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Many companies require candidates to give a frontal presentation as part of the interview process. Typically the idea is to see how they structure the presentation and how they do in front of an audience. Is it better to have them prepare a presentation on a topic of their choice or to have them study the company website and other materials and present on the company and/or products? I tend to think that if the goal is to see how they present then it is best to allow them to stick to material with which they are already comfortable.

mksmith's picture

Working in a technical organization, we have candidates present on a topic of their choosing usually whatever their current research is. This lets me see several things
1) What is he or she actually [u]doing [/u]in his or her current work?
2) Can the candidate make appropriate distinctions and acknowledgments for work done by others that fits into his or her research project?
3) How do they do at gauging the audience and matching the presentation to the audience? Usually the audience is technical people not working in the area being presented.
4) Is this someone I would be comfortable giving a presentation to one of my customers or to senior management?

-Morag

jhack's picture

It can be insightful to ask a candidate to give an impromptu presentation on a white board regarding a topic under discussion (ie, sketch out a business process or model, or a technical diagram).

While not as formal, many of Morag's points above still hold, and you can get a clear sense of their poise and ability to think on their feet.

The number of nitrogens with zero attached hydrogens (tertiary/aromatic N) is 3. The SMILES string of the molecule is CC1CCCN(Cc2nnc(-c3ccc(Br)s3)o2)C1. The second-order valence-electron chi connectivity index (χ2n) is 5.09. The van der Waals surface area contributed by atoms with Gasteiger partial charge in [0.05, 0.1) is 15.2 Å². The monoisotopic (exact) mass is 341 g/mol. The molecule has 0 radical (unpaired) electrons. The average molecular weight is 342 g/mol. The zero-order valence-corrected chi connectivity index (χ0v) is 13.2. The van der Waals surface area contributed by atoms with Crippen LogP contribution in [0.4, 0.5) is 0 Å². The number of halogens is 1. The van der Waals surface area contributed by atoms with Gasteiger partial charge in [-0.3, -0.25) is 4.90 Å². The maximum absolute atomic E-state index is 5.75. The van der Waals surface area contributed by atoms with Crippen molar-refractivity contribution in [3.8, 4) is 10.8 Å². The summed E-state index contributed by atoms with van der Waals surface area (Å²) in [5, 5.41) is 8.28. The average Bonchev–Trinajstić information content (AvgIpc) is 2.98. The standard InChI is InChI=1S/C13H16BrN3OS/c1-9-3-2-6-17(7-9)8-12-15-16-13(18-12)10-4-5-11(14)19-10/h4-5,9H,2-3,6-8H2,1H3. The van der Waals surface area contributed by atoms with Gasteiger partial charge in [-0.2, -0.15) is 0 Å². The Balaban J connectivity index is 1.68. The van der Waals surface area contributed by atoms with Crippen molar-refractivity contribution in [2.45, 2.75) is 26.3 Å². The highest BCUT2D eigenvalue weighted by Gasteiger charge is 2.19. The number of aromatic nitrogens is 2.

John

HMac's picture

Morag's points are great, and I agree with the overall sense that the choice of topic should be something the candidate knows, rather than having him present about the hiring company (especially because that's a real set-up for a "gotcha" - I mean, what company's website is entirely current and accurate?)

I'd argue that the content is the LEAST of the concern: that is, you're not having the candidate do this to teach you. You're doing it to see how well she communicates the material. So what the material actually is, is immaterial. :oops:

Wow. That ended up being one helluva sentence. I need to lie down now.

-Hugh

mptully's picture

My husband, in his previous job, was hiring folk to do IT training. He asked them to come prepared to teach him something that they thought he wouldnt know anything about.

He got some facinating presentations, including one about VW camper vans, but the most memorable was the lady who brought along some bells without clappers to teach him how to do bell ringing. She got the job and was one of his best trainers for years!

Mary